A comparative carcinogenicity study was also done in rats comparing three drugs in this class: fenofibrate (10 mg/kg and 60 mg/kg; 0.3 and 1.6 times the human dose), clofibrate (400 mg/kg; 1.6 times the human dose), and gemfibrozil (250 mg/kg; 1.7 times the human dose). Pancreatic acinar adenomas were increased in males and females on fenofibrate; hepatocellular carcinoma and pancreatic acinar adenomas were increased in males and hepatic neoplastic nodules in females treated with clofibrate; hepatic neoplastic nodules were increased in males and females treated with gemfibrozil, while testicular interstitial cell tumors were increased in males on all three drugs.
Long-term studies have been conducted in mice at 0.1 and 0.7 times the human exposure (based on AUC). There were no statistically significant differences from controls in the incidence of liver tumors, but the doses tested were lower than those shown to be carcinogenic with other fibrates. Administration of approximately two times the human dose (based on surface area) to male rats for 10 weeks resulted in a dose-related decrease of fertility. Subsequent studies demonstrated that this effect was reversed after a drug-free period of about 8 weeks and it was not transmitted to the offspring. Minor fetotoxicity was manifested by reduced birth weights observed at the high-dose levels.
Gemfibrozil is a lipid-regulating agent that is indicated for the following: Primary prevention of coronary heart disease (CHD) and myocardial infarction (MI) in patients with hypercholesterolemia, mixed dyslipidemia and hypertriglyceridemia, Fredrickson's classification types IIa, IIb, and IV.
Treatment of other dyslipidemias: Fredrickson types III and V; Associated with diabetes; Associated with xanthomata.
Treatment of adult patients with elevated levels of serum triglycerides (types IV and V hyperlipidemia) who present a risk of pancreatitis and do not respond adequately to a determined dietary effort to control them.
General: Lipid levels should be measured on more than one occasion, to ascertain that the levels are consistently abnormal. Before instituting therapy with gemfibrozil, every attempt should be made to control serum lipids with appropriate diet, limiting alcohol intake, exercise, and weight loss in obese patients, as well as controlling other medical problems such as diabetes mellitus or hypothyroidism which may contribute to the abnormal lipid levels. The patient should continue a standard cholesterol-lowering diet during treatment with gemfibrozil. Periodic determinations of serum lipids should be obtained during treatment with gemfibrozil. The drug should be withdrawn or additional therapy instituted if the lipid response is inadequate after 3 months.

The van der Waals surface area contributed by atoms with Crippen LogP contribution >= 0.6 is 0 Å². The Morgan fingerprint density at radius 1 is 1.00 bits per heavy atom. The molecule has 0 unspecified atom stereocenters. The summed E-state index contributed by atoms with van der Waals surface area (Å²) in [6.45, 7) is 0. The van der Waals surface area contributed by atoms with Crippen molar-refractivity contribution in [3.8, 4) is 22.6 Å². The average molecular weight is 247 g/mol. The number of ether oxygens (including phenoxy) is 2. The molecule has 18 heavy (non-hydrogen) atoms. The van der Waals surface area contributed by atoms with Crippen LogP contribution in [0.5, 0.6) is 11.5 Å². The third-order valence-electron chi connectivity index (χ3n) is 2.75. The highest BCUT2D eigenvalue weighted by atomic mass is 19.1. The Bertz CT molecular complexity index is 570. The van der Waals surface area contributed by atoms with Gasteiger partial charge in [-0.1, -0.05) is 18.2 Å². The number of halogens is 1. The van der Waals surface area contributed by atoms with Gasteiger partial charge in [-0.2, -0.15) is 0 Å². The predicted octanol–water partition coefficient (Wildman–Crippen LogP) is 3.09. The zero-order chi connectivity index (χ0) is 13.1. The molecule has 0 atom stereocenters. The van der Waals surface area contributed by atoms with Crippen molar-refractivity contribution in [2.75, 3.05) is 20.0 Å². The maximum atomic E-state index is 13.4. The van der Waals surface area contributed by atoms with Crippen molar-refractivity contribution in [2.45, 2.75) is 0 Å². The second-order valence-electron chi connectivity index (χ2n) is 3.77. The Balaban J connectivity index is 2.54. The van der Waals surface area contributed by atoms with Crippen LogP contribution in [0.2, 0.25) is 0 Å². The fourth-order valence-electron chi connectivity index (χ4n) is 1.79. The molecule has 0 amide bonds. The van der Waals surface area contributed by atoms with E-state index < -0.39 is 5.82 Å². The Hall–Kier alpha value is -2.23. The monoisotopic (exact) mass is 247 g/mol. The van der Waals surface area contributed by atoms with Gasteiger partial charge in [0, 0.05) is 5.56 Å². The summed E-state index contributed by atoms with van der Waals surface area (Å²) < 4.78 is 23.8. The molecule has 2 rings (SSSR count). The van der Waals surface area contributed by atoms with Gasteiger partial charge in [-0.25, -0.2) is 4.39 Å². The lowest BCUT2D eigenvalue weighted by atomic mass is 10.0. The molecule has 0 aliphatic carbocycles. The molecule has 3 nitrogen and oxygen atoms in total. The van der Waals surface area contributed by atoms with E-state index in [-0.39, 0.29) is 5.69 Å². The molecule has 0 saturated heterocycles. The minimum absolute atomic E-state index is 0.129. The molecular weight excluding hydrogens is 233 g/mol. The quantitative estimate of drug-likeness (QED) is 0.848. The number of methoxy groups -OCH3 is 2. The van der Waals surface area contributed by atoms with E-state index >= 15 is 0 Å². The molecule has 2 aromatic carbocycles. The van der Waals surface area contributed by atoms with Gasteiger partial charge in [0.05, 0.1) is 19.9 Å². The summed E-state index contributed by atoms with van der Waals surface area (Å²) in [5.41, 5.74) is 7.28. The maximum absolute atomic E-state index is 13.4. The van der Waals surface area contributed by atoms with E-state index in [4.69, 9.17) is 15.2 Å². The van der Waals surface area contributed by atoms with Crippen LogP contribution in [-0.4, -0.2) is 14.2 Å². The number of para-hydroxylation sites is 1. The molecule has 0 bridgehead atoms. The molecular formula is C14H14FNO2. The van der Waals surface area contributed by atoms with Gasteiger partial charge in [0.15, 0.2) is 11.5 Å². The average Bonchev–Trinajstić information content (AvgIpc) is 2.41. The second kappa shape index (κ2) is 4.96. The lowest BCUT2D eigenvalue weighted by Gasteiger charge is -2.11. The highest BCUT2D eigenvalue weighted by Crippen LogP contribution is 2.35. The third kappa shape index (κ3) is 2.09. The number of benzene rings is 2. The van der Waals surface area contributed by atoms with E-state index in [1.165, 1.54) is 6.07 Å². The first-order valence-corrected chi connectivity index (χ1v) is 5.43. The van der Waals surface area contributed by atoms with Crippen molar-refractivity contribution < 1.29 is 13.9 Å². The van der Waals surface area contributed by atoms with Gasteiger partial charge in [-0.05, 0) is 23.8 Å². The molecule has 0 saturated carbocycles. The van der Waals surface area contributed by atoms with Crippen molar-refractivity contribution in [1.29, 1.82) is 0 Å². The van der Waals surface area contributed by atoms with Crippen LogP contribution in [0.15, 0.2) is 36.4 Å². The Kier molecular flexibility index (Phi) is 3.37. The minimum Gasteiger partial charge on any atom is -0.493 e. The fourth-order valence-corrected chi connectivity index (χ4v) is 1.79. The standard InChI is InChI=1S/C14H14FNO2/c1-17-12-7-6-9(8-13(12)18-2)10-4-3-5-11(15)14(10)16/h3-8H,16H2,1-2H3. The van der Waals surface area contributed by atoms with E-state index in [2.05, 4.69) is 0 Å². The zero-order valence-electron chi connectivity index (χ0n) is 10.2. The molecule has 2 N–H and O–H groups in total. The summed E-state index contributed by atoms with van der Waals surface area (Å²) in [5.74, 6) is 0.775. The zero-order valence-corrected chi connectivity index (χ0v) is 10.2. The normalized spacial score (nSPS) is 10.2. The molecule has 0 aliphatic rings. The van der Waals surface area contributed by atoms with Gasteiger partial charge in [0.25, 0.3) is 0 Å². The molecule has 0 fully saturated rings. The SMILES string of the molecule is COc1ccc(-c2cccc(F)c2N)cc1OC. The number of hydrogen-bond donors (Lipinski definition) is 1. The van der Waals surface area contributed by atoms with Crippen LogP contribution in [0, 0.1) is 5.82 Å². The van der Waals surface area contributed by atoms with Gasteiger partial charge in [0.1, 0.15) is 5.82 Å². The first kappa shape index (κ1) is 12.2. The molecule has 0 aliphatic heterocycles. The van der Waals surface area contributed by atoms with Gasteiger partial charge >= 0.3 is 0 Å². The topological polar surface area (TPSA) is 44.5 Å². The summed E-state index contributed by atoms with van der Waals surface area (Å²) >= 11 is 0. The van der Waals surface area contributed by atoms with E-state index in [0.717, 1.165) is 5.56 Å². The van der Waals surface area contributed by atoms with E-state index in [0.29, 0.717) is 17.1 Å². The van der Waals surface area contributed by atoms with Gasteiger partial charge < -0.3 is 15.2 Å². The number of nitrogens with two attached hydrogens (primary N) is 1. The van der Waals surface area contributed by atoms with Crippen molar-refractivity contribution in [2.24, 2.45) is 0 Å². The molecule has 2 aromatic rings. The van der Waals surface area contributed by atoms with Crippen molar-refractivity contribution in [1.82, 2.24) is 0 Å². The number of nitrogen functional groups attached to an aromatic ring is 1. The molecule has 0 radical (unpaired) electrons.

The recommended daily dose is 900 mg to 1200 mg. The maximum daily dose is 1500 mg.
The 900 mg dose is given as a single dose one-half hour before the evening meal. The 1200 mg dose is given in two divided doses one-half hour before the morning and evening meals (see Pharmacology: Pharmacokinetics under Actions).
Use in Patients with Hepatic Dysfunction: (see Contraindications and Precautions).
Use in Patients with Renal Dysfunction: (see Contraindications and Precautions).
Use in Children: Safety and efficacy in children have not been established.
Overdosage has been reported with gemfibrozil. Symptoms reported with overdosage were abdominal cramps, abnormal LFTs, diarrhea, increased creatine phosphokinase (CPK), joint and muscle pain, nausea and vomiting. The patients fully recovered.
Symptomatic supportive measures should be taken should overdosage occur.
Gemfibrozil is contraindicated in patients with hepatic or severe renal dysfunction, pre-existing gallbladder disease, and in patients who are hypersensitive to gemfibrozil and to any of the inert ingredients including corn starch, polysorbate, silicon dioxide, denatured alcohol, silica, hydroxypropyl cellulose, purified water, microcrystalline cellulose, calcium stearate, methyl hydroxybenzoate, propyl hydroxybenzoate, macrogol, hypromellose, opaspray, candelilla wax, pregelatinized starch, starch sodium glycolate, magnesium stearate, opadry white, hydroxypropyl methyl cellulose, titanium dioxide, talc, polydimethyl siloxane and polyethylene glycol.